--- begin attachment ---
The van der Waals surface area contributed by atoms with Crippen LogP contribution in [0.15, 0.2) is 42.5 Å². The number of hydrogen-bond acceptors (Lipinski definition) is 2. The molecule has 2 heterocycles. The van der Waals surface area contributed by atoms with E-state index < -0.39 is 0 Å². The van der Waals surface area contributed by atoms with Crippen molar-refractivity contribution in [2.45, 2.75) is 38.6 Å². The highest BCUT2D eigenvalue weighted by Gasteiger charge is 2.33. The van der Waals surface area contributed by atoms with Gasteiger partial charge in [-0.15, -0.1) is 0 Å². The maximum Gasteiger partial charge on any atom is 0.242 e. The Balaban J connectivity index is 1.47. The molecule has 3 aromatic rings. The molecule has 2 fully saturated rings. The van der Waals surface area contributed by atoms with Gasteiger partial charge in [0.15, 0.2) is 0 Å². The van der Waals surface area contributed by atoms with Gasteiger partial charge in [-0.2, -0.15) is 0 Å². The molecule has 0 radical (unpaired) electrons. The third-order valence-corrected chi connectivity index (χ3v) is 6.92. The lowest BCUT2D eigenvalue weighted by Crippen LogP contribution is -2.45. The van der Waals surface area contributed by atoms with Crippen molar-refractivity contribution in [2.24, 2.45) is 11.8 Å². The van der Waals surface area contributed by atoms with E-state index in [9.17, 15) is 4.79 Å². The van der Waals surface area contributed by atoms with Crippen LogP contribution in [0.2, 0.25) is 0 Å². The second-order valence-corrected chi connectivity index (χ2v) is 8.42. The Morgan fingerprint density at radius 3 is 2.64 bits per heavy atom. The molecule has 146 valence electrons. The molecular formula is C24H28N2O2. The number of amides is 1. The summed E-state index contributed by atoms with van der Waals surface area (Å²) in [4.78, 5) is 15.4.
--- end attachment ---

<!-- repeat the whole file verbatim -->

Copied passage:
The van der Waals surface area contributed by atoms with Crippen LogP contribution in [0.15, 0.2) is 42.5 Å². The number of hydrogen-bond acceptors (Lipinski definition) is 2. The molecule has 2 heterocycles. The van der Waals surface area contributed by atoms with E-state index < -0.39 is 0 Å². The van der Waals surface area contributed by atoms with Crippen molar-refractivity contribution in [2.45, 2.75) is 38.6 Å². The highest BCUT2D eigenvalue weighted by Gasteiger charge is 2.33. The van der Waals surface area contributed by atoms with Gasteiger partial charge in [-0.15, -0.1) is 0 Å². The maximum Gasteiger partial charge on any atom is 0.242 e. The Balaban J connectivity index is 1.47. The molecule has 3 aromatic rings. The molecule has 2 fully saturated rings. The van der Waals surface area contributed by atoms with Gasteiger partial charge in [0.15, 0.2) is 0 Å². The van der Waals surface area contributed by atoms with Gasteiger partial charge in [-0.2, -0.15) is 0 Å². The molecule has 0 radical (unpaired) electrons. The third-order valence-corrected chi connectivity index (χ3v) is 6.92. The lowest BCUT2D eigenvalue weighted by Crippen LogP contribution is -2.45. The van der Waals surface area contributed by atoms with Crippen molar-refractivity contribution in [2.24, 2.45) is 11.8 Å². The van der Waals surface area contributed by atoms with E-state index in [9.17, 15) is 4.79 Å². The van der Waals surface area contributed by atoms with Crippen LogP contribution in [0.2, 0.25) is 0 Å². The second-order valence-corrected chi connectivity index (χ2v) is 8.42. The Morgan fingerprint density at radius 3 is 2.64 bits per heavy atom. The molecule has 146 valence electrons. The molecular formula is C24H28N2O2. The number of amides is 1. The summed E-state index contributed by atoms with van der Waals surface area (Å²) in [4.78, 5) is 15.4.